Marco: Exactly, and also commuting stuff out to parents. It's really important that our parents know what our policies and procedures are related to health. There's nothing more troubling to a parent. To – to get a note or to get something and then realizing and saying, "I don't understand. Where's this coming from?" So it's important that they have all the information, as well.
Dr. Bergeron: You know what's really cool about that too, related to Head Start, is we're such good supporters of families. It's just another way that we educate our families. And it's good practice for life. So it's great. Fantastic. And then the last one is protecting yourself equals protecting others. Talk about that.
Marco: So. It's, if you protect yourself, you're more likely to protect those in your household, you're more likely to protect those in your classroom because you're taking all those preventative measures or preventative steps to not be exposed to certain things. And by that, you're not carrying it somewhere else.
So, key pieces—if you allow me—to how do you do that for yourself is handwashing. Once again, handwashing is super, super important. Wash your hands. There's – there's different techniques out there. People tell you different things. Sing "Happy Birthday" twice. Sing "Come On, Eileen" is a new one that I just heard, which is – which would be great if I knew the words, but I always get the words wrong. [Laughter] But at least, you know, wash your hands; scrub vigorously for about 20 seconds. But, most importantly, wash after using the restroom, before eating, after coming in contact with fluids, or using a tissue, for example. Always throw away your tissue. A lot of us for...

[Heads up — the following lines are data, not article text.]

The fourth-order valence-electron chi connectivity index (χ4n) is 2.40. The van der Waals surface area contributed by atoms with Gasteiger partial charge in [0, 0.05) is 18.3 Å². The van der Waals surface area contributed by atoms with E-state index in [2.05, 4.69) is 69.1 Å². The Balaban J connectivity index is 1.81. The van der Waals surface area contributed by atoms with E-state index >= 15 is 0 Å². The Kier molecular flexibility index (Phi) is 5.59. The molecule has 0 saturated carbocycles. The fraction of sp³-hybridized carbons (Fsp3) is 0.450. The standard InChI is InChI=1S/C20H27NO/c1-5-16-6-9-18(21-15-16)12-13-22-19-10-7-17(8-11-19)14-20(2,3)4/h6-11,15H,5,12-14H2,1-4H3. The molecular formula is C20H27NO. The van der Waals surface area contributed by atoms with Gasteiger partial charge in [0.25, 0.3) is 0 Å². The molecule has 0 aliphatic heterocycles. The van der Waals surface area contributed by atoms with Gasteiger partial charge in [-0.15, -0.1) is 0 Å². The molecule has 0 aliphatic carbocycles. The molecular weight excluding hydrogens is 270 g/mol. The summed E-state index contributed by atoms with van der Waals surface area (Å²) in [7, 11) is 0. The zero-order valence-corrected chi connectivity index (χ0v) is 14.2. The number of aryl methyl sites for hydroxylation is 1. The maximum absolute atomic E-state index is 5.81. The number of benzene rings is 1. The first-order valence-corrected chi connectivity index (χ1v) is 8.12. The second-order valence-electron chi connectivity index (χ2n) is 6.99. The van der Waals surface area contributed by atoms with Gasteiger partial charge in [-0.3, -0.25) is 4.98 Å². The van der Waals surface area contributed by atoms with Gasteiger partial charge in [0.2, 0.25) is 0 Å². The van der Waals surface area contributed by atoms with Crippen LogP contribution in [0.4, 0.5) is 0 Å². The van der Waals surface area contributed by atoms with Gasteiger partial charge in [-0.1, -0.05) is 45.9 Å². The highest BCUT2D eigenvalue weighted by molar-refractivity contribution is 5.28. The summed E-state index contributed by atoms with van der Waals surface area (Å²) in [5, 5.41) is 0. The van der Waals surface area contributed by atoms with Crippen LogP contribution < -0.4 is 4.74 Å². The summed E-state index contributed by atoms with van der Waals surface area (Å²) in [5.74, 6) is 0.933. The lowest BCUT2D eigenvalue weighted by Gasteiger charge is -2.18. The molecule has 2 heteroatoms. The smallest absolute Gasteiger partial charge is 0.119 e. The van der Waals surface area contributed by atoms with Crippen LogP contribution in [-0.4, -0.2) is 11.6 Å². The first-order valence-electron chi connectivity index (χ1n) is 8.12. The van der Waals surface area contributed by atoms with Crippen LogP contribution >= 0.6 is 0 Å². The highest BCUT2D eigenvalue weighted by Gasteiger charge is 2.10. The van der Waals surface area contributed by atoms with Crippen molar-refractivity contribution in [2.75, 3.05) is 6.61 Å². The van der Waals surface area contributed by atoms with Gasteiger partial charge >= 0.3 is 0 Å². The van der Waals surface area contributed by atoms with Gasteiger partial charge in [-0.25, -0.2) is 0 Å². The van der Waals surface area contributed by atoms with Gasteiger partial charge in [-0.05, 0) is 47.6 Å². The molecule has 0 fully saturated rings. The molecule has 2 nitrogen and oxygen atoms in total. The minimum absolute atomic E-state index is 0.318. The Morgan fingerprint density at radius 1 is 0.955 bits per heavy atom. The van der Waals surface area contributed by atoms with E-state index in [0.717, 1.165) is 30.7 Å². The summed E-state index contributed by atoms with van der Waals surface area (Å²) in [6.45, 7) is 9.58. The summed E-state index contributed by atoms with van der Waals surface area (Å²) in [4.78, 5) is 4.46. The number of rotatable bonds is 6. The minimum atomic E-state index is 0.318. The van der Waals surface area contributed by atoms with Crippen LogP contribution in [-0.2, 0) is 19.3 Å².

Dr. Bergeron: Just carry it around.
Marco: Just this really bad habit of, like, using our tissue, putting it in our pocket, and then reusing it and then put it in our pocket. So use it, throw it away.
Dr. Bergeron: I think I might be guilty of that. I'm going to have to think about that one. Yeah, I really need you to remember that. And you know, Head Starts are full of opportunities to come in contact with fluids. I mean, we have little kids. They have runny noses. We change diapers. We help prepare food. I mean, so much to think about. It's different than if you're a, I don't know, ninth grade algebra teacher and you don't ever really have to come in contact with students in such a close range. Yeah. So be really thoughtful about that.